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5 things you forgot to tell your immigration lawyer

  • August 8 2023
  • Vanessa Alonso
5 things you forgot to tell your immigration lawyer

In this article, we will explore five important pieces of information that individuals may have neglected to reveal to their immigration lawyer, which could ultimately jeopardize their chances of obtaining a green card. Attorney Vanessa Rae Alonso, an experienced immigration lawyer at Alonso & Alonso Attorneys at Law, will provide insights and advice to help individuals avoid these common mistakes and increase their chances of a successful immigration application.

1: I had to lie on my tourist visa application to get it approved.

If you held a tourist visa after the birth of your U.S. citizen child, you likely marked "No" on the visa application question that asks, "Do you have any children born in the United States?" If you had answered "Yes," the consular officer would have started asking questions about the payment for the child's birth in the United States, whether you used U.S. government assistance, and whether you lived or worked in the United States at that time.

Because of this, you may have answered "NO" and renewed your visa without any issues. However, this can create a problem because you technically lied to obtain an immigration benefit (the tourist visa). This lie is not an outright bar or barrier to obtaining your green card, but it may require you to apply for a waiver. The waiver to address this lie is only available if you have parents or a spouse with legal status.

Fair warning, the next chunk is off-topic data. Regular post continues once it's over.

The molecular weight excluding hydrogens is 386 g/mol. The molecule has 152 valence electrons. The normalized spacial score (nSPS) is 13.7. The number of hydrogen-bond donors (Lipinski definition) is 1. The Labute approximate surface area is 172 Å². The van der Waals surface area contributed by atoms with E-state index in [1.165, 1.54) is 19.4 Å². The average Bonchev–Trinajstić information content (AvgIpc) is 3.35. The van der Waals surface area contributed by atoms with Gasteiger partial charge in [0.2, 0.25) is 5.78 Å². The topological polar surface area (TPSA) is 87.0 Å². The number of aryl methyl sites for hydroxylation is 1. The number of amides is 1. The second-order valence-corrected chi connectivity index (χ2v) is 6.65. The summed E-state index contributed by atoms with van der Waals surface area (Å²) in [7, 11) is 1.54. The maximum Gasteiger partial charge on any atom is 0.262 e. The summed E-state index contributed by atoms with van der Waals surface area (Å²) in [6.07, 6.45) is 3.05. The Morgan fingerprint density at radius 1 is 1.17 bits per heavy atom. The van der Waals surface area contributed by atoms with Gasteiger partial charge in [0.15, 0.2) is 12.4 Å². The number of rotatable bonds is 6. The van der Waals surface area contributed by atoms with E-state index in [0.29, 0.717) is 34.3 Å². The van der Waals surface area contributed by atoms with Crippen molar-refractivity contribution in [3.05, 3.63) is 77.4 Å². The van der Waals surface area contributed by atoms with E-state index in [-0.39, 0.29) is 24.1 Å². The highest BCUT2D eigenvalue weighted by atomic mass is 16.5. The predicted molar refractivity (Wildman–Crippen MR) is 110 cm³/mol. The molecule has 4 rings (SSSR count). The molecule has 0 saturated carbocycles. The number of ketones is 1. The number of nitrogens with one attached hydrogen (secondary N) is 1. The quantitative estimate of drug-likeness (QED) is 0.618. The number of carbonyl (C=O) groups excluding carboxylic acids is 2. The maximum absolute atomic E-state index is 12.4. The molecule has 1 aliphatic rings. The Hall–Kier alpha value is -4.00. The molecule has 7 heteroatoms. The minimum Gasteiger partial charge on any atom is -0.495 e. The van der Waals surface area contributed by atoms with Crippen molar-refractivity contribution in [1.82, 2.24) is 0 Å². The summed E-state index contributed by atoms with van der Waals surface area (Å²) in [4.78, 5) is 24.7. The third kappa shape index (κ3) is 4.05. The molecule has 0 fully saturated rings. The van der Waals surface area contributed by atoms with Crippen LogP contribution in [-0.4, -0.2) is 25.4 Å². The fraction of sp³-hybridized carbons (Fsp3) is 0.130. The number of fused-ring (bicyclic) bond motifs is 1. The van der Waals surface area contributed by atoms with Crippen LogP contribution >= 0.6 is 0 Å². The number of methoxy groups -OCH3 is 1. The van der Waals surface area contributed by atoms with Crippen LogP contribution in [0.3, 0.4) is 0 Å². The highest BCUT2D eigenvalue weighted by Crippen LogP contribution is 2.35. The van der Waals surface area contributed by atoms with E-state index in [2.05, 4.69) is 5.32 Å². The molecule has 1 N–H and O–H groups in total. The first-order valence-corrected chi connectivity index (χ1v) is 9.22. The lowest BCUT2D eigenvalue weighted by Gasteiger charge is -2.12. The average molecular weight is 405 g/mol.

Your U.S. citizen child will not be sufficient for the waiver, and this is how a simple and unintentional lie can lead to a denial of your green card. If you are in this situation, there is hope. There are remedies that would allow you to obtain a green card in the scenario described above (past lie and not eligible for a waiver), but it requires a special evaluation that can be done during a consultation with our firm. We handle these types of cases all the time and we succeed.

2: I was arrested, and I believe the case was dismissed.

If you were ever arrested, you must ensure that your case has been resolved. In other words, the charges have been dropped, the case has been dismissed, or you pleaded guilty to the case and received a sentence. Basically, it's been concluded.

If you were ever arrested and you're unsure about what happened, this could be a big problem. You might have an outstanding warrant, and you could be arrested during your immigration interview.

Your criminal record could make you ineligible for a green card, so you need to know exactly what resulted from any arrest to ensure your eligibility. You should never blindly submit a green card application and hope that your previous arrest was dismissed or disappeared.

If you were ever arrested, you should have a disposition, which is a fancy word for a document showing the outcome of your case. If you're unsure whether you have an outstanding warrant, you could request an FBI record by submitting a fingerprint card with correctly taken fingerprints. You can also go to the court where you think your charges were filed and request your dispositions. However, if you believe you might have an outstanding warrant, it's better to use a criminal defense lawyer to help you obtain the dispositions and not risk showing up at the court where you could be arrested.